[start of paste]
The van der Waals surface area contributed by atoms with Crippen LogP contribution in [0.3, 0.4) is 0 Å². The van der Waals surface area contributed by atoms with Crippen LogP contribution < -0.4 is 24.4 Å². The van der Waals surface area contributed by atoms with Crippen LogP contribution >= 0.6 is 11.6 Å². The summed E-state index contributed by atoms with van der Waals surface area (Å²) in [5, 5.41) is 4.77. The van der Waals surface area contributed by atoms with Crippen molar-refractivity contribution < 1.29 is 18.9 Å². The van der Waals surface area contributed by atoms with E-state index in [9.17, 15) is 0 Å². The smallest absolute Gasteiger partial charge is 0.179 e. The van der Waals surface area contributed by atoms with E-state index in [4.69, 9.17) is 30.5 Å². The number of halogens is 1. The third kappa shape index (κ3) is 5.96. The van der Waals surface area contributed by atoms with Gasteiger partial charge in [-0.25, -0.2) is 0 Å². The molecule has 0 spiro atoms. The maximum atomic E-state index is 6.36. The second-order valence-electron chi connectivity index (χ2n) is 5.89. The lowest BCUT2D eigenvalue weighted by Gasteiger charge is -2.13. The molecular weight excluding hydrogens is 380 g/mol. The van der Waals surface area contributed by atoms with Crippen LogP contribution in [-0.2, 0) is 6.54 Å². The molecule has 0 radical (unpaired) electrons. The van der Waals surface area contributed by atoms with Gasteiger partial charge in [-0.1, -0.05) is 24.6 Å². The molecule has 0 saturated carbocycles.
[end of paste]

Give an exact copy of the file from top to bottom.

The van der Waals surface area contributed by atoms with Crippen LogP contribution in [0.3, 0.4) is 0 Å². The van der Waals surface area contributed by atoms with Crippen LogP contribution < -0.4 is 24.4 Å². The van der Waals surface area contributed by atoms with Crippen LogP contribution >= 0.6 is 11.6 Å². The summed E-state index contributed by atoms with van der Waals surface area (Å²) in [5, 5.41) is 4.77. The van der Waals surface area contributed by atoms with Crippen molar-refractivity contribution < 1.29 is 18.9 Å². The van der Waals surface area contributed by atoms with E-state index in [9.17, 15) is 0 Å². The smallest absolute Gasteiger partial charge is 0.179 e. The van der Waals surface area contributed by atoms with E-state index in [4.69, 9.17) is 30.5 Å². The number of halogens is 1. The third kappa shape index (κ3) is 5.96. The van der Waals surface area contributed by atoms with Gasteiger partial charge in [-0.25, -0.2) is 0 Å². The molecule has 0 spiro atoms. The maximum atomic E-state index is 6.36. The second-order valence-electron chi connectivity index (χ2n) is 5.89. The lowest BCUT2D eigenvalue weighted by Gasteiger charge is -2.13. The molecular weight excluding hydrogens is 380 g/mol. The van der Waals surface area contributed by atoms with Crippen LogP contribution in [-0.2, 0) is 6.54 Å². The molecule has 0 radical (unpaired) electrons. The van der Waals surface area contributed by atoms with Gasteiger partial charge in [-0.1, -0.05) is 24.6 Å². The molecule has 0 saturated carbocycles.